Effects of semi-rigid ankle orthoses on tasks related to athletic performance following a bout of fatiguing exercise

DOI: 10.4236/ojtr.2013.12003   PDF   HTML     3,284 Downloads   7,165 Views   Citations


Despite the perceived protection of semi-rigid ankle orthoses (SRAO), coaches and clinicians are often concerned with the restriction that the SRAO may pose on functional performance. The purpose of this study was to determine the effect of SRAO on performance-selected tasks, following fatiguing activity. Twenty active, college-age subjects (22.7 ± 1.2 years; weight 71.7 ± 13.0 kg; height 171.7 ± 9.4 cm), without lower extremity trauma within 2 years, consented participation. Randomized trials for balance (star excursion balance test (SEBT)), agility (shuttle run (SR)), and power (vertical jump (VJ)) were compared between 4 conditions [fatigued, braced (FB); fatigued, un-braced (FUB); non-fatigued, braced (NFB); non-fatigued, un-braced (NFUB)]. Participants were bilaterally fitted with a well-known, commercially available SRAO for all braced trials. Two Wingate supramaximal exercise bouts were used as the fatiguing protocol. RMANOVA was performed for each functional test to determine main effects (SPSS, IL; α = 0.05 for all tests). No main effects for VJ & SR were observed under any of the bracing conditions. Main effect for bracing was observed for the SEBT. Tukey pairwise comparisons revealed that there were significant increases in distance reached for the posterior-medial direction (NFB = 0.91 cm ± 0.2; FB = 0.95 ± 0.2; p = 0.046) and medial direction (NFB = 0.74 cm ± 0.1; FB = 0.79 ± 0.1; p = 0.039) during the braced conditions. Although subjects reported that the SRAO restricted ROM during most SEBT directions involving inversion and eversion, overall performance was not hindered by the application of the brace. Further, the only main effects observed with functional performance involved increases in SEBT that could likely be attributed to comfort and confidence of motion while wearing an ankle device. It was concluded that articulated SRAO effectively limits ankle mobility, but does not appear to hinder athletic performance following a fatiguing bout.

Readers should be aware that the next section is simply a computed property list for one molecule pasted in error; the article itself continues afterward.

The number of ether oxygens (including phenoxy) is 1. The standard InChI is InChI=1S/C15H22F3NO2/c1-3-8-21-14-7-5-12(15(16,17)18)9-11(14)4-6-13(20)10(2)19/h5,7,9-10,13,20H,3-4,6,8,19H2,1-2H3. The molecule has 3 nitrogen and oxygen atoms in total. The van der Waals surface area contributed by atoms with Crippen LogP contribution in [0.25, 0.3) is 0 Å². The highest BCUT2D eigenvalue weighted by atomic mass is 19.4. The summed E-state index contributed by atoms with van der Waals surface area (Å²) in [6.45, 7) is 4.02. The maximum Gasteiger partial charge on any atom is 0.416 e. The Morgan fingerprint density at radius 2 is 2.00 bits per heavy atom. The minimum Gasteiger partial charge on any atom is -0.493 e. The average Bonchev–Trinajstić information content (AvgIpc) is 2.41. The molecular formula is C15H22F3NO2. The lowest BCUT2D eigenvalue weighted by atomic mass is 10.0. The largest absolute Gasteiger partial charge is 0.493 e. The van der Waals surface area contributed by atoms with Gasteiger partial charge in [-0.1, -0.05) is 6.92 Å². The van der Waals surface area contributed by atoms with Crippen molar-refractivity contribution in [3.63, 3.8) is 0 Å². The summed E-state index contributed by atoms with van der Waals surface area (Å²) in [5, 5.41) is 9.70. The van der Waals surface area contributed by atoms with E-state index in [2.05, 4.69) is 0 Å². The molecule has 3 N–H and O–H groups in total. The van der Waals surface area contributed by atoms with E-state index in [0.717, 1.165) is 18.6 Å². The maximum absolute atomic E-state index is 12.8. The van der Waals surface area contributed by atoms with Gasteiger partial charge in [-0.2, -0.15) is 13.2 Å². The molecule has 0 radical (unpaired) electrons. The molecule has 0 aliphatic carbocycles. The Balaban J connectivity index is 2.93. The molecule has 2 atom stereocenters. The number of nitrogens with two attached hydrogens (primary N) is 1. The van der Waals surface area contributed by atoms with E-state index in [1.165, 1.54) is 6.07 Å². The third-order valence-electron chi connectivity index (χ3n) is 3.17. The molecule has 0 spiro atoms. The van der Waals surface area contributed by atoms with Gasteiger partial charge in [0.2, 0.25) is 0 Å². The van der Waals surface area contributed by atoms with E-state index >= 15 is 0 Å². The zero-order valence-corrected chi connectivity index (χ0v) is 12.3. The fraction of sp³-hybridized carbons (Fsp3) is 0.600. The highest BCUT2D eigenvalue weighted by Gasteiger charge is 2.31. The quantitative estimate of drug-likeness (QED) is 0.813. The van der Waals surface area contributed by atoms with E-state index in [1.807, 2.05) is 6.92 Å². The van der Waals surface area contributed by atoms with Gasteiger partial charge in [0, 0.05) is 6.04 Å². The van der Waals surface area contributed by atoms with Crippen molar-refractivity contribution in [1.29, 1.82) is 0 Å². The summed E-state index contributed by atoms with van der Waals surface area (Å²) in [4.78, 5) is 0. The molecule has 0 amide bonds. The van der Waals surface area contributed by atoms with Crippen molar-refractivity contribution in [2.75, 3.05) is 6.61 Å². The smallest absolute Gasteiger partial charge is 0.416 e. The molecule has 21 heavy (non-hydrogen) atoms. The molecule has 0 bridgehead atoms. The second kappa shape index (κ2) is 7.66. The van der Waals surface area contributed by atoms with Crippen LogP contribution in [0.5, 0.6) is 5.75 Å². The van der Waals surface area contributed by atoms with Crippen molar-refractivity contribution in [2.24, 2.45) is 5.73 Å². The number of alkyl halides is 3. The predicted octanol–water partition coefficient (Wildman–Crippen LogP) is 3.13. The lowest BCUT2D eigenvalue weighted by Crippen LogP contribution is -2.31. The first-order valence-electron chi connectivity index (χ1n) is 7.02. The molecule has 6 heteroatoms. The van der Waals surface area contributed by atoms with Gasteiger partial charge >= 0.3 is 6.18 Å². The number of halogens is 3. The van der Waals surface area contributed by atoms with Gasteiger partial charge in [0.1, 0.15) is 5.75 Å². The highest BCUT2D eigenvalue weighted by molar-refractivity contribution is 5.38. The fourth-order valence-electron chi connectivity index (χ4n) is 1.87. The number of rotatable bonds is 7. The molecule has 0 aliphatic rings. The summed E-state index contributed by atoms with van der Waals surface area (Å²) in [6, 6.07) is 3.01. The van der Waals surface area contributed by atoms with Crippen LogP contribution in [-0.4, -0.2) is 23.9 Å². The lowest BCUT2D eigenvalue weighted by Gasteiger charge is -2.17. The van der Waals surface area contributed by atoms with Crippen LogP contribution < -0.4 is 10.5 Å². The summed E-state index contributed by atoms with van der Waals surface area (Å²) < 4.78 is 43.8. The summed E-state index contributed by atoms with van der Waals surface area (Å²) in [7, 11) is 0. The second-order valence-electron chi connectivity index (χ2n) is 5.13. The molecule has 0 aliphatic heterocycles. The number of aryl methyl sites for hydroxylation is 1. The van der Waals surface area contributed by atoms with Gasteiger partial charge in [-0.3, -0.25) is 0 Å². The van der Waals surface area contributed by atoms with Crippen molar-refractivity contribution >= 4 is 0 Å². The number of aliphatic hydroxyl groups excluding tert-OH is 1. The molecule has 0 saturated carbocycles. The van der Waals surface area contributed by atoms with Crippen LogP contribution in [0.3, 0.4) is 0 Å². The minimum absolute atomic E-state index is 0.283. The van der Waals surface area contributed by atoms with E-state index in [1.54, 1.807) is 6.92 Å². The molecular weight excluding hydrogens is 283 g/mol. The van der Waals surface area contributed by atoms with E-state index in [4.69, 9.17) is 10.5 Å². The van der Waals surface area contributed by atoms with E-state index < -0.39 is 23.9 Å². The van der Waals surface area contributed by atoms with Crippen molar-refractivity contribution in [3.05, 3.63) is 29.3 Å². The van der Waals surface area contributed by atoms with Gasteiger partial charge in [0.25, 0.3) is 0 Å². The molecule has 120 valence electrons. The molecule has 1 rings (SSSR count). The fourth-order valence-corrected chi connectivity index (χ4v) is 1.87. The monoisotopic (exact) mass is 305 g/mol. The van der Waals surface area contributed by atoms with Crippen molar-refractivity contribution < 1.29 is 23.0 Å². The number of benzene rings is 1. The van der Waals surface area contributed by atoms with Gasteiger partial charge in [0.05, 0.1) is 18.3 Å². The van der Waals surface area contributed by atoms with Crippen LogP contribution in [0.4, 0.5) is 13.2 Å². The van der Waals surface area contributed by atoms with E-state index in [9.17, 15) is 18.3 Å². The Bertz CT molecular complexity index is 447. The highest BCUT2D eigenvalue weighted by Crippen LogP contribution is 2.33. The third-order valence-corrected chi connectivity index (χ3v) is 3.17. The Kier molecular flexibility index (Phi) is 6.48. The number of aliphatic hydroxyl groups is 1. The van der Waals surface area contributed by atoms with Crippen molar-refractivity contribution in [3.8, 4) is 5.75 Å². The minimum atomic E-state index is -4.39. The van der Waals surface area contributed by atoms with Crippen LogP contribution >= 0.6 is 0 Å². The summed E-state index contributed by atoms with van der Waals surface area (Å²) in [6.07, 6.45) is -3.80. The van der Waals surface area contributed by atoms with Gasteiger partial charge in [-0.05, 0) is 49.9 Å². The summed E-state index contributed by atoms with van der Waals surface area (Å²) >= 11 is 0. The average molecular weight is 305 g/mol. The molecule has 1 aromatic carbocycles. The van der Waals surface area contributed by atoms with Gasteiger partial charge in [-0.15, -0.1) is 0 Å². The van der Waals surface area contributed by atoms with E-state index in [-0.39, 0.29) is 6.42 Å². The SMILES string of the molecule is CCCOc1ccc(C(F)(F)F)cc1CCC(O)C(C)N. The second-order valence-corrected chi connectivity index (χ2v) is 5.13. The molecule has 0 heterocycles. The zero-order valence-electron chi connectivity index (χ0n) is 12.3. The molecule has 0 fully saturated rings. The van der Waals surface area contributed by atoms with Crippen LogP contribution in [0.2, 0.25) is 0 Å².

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Yaggie, J. , Armstrong, W. , Smith, C. , Miller, A. and Trimbach, R. (2013) Effects of semi-rigid ankle orthoses on tasks related to athletic performance following a bout of fatiguing exercise. Open Journal of Therapy and Rehabilitation, 1, 10-16. doi: 10.4236/ojtr.2013.12003.

Conflicts of Interest

The authors declare no conflicts of interest.


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